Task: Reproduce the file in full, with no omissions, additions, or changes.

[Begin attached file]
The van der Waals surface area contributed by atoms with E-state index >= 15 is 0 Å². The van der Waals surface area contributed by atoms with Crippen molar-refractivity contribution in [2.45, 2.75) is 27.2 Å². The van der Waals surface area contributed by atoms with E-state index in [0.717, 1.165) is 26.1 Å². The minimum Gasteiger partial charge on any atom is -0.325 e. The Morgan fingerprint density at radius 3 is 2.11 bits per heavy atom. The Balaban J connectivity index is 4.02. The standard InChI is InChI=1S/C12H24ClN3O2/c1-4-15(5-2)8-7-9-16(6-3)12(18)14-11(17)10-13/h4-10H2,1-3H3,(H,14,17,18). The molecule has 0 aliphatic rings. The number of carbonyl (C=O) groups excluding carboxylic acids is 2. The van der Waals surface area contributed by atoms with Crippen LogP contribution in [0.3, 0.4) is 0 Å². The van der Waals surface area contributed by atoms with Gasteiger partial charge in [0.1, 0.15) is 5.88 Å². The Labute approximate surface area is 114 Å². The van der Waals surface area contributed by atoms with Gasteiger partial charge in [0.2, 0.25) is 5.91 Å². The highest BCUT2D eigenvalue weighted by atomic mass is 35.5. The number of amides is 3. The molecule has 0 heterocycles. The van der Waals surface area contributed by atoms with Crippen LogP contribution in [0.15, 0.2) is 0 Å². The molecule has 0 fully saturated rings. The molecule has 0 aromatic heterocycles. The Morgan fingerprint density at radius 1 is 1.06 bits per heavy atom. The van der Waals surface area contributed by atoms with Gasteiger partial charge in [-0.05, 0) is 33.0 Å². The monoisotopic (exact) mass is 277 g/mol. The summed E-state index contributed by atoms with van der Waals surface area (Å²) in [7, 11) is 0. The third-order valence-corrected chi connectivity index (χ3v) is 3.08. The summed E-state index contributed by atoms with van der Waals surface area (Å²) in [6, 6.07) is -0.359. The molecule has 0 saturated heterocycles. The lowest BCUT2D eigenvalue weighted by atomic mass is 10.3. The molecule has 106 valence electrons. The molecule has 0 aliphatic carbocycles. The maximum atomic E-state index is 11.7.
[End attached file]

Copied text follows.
The van der Waals surface area contributed by atoms with E-state index >= 15 is 0 Å². The van der Waals surface area contributed by atoms with Crippen molar-refractivity contribution in [2.45, 2.75) is 27.2 Å². The van der Waals surface area contributed by atoms with E-state index in [0.717, 1.165) is 26.1 Å². The minimum Gasteiger partial charge on any atom is -0.325 e. The Morgan fingerprint density at radius 3 is 2.11 bits per heavy atom. The Balaban J connectivity index is 4.02. The standard InChI is InChI=1S/C12H24ClN3O2/c1-4-15(5-2)8-7-9-16(6-3)12(18)14-11(17)10-13/h4-10H2,1-3H3,(H,14,17,18). The molecule has 0 aliphatic rings. The number of carbonyl (C=O) groups excluding carboxylic acids is 2. The van der Waals surface area contributed by atoms with Crippen LogP contribution in [0.3, 0.4) is 0 Å². The van der Waals surface area contributed by atoms with Gasteiger partial charge in [0.1, 0.15) is 5.88 Å². The Labute approximate surface area is 114 Å². The van der Waals surface area contributed by atoms with Gasteiger partial charge in [0.2, 0.25) is 5.91 Å². The highest BCUT2D eigenvalue weighted by atomic mass is 35.5. The number of amides is 3. The molecule has 0 heterocycles. The van der Waals surface area contributed by atoms with Crippen LogP contribution in [0.15, 0.2) is 0 Å². The molecule has 0 fully saturated rings. The molecule has 0 aromatic heterocycles. The Morgan fingerprint density at radius 1 is 1.06 bits per heavy atom. The van der Waals surface area contributed by atoms with Gasteiger partial charge in [-0.05, 0) is 33.0 Å². The monoisotopic (exact) mass is 277 g/mol. The summed E-state index contributed by atoms with van der Waals surface area (Å²) in [7, 11) is 0. The third-order valence-corrected chi connectivity index (χ3v) is 3.08. The summed E-state index contributed by atoms with van der Waals surface area (Å²) in [6, 6.07) is -0.359. The molecule has 0 saturated heterocycles. The lowest BCUT2D eigenvalue weighted by atomic mass is 10.3. The molecule has 106 valence electrons. The molecule has 0 aliphatic carbocycles. The maximum atomic E-state index is 11.7.